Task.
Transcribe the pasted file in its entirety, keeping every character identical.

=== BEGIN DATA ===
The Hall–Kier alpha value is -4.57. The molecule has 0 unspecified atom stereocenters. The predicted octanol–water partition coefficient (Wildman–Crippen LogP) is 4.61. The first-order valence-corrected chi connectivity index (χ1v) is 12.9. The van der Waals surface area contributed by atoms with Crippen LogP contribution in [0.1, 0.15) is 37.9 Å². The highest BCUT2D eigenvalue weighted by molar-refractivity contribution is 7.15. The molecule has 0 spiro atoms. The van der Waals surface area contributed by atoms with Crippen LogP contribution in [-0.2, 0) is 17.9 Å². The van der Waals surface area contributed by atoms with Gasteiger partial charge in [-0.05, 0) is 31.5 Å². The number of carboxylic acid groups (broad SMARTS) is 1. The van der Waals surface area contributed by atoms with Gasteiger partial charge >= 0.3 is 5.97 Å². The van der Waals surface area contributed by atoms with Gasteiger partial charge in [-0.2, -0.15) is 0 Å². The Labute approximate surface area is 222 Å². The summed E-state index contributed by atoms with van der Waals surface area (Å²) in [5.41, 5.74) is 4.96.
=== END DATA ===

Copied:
The Hall–Kier alpha value is -4.57. The molecule has 0 unspecified atom stereocenters. The predicted octanol–water partition coefficient (Wildman–Crippen LogP) is 4.61. The first-order valence-corrected chi connectivity index (χ1v) is 12.9. The van der Waals surface area contributed by atoms with Crippen LogP contribution in [0.1, 0.15) is 37.9 Å². The highest BCUT2D eigenvalue weighted by molar-refractivity contribution is 7.15. The molecule has 0 spiro atoms. The van der Waals surface area contributed by atoms with Crippen LogP contribution in [-0.2, 0) is 17.9 Å². The van der Waals surface area contributed by atoms with Gasteiger partial charge in [-0.05, 0) is 31.5 Å². The number of carboxylic acid groups (broad SMARTS) is 1. The van der Waals surface area contributed by atoms with Gasteiger partial charge >= 0.3 is 5.97 Å². The van der Waals surface area contributed by atoms with Gasteiger partial charge in [-0.2, -0.15) is 0 Å². The Labute approximate surface area is 222 Å². The summed E-state index contributed by atoms with van der Waals surface area (Å²) in [5.41, 5.74) is 4.96.